The parties will provide the IDR entity with an offer. The No Surprises Act notes factors that must be included in the offer (and some that are prohibited). The IDR entity must consider, among other things, the plan’s median in-network rate in the same geographic region, as well as the provider’s training and experience; the patient acuity and the complexity of providing the item or service; demonstrations of good-faith efforts (or lack of good-faith efforts) to enter into a network agreement; and prior contracted rates during the previous four plan years.
Additional factors must be considered for air ambulance IDR. Those factors include the clinical capability level of the vehicle and population density of the pickup location.
The IDR entity is prohibited from considering usual and customary charges, billed charges or rates from Medicare, Medicaid, the Children’s Health Insurance Program or TRICARE (the health insurance program for the military).
Plans will be assessed an administrative fee by the government for the IDR process. The cost of an IDR will be paid by the party whose offer was not chosen. However, if the matter is settled, the parties may agree on the allocation of the costs.
The Consolidated Appropriations Act, 2021 prohibits plans and insurers from entering into an agreement with a provider, network, third-party administrator or other service provider that would directly or indirectly restrict the plan from:
In addition, as of December 27, 2021 (one year after the law was signed), plans governed by ERISA must ensure that contracts with consultants or brokers contain disclosure of services and all direct and indirect compensation received by the service provider. A transition rule applies to contracts executed prior to the effective date.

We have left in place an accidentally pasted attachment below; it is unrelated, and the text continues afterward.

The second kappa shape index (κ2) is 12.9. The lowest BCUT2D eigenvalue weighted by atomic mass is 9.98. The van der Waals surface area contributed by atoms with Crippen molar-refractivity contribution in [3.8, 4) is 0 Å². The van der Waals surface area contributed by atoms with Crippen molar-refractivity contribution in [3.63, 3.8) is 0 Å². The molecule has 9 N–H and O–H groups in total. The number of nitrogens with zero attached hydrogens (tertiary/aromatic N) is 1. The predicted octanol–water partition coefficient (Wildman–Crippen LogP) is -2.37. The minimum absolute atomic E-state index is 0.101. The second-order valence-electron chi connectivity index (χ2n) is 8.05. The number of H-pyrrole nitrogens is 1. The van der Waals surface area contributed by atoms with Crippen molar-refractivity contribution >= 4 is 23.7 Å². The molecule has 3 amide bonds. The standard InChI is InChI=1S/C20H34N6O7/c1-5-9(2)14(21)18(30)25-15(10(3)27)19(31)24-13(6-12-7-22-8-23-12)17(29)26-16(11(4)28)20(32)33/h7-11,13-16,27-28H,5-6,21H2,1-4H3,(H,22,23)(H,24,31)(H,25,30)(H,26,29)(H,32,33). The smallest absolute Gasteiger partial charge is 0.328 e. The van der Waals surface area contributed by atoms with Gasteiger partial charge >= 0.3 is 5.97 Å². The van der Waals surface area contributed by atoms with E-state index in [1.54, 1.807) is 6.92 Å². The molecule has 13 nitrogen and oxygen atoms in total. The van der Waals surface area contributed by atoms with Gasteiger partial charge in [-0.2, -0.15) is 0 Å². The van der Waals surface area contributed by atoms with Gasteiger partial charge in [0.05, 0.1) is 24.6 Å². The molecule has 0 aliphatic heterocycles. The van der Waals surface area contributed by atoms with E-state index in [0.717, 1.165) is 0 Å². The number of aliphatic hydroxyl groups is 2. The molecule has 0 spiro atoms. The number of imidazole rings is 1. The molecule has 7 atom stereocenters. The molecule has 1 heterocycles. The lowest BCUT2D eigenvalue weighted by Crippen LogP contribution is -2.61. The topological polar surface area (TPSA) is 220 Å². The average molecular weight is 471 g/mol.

No later than December 27, 2021, and no later than June 1 of each year thereafter, group health plans (or insurers offering group coverage) must submit to the secretaries of Labor, HHS and Treasury detailed prescription drug cost information from the previous plan year.
Rules implementing the No Surprises Act will be issued jointly by the Departments of Health and Human Services, Labor and Treasury by July 1, 2021.
Plan sponsors should review the new requirements with their consultants, service providers and legal counsel. It’s important to recognize that, while many of the tasks required by the Consolidated Appropriations Act, 2021 may be administered by a plan’s insurer or third-party administrator, the ultimate responsibility for compliance with these rules falls squarely on any self-insured health plan.
We recommend plan sponsors develop a compliance strategy to demonstrate their good-faith efforts to comply. Ideally, the compliance strategy will evaluate the impact of the requirements on the plan, determine which service providers are responsible for tasks and monitor compliance efforts.
In addition, sponsors should begin to evaluate the potential cost impact of these rules for 2022 and beyond. It’s likely that the No Surprises Act requirements will increase plan costs (both claims and IDR fees) and that insurers will ask for increased administrative fees in order to provide the services required.
Plan sponsors should also monitor federal guidance on these and other new requirements.
Legal counsel should review any plan or contract modifications before adoption.
We’ve created a chart that summarizes the new requirements.Get the Chart
This page is for informational purposes only and does not constitute legal, tax or investment advice. You are encouraged to discuss the issues raised here with your legal, tax and other advisors before determining how the issues apply to your specific situations.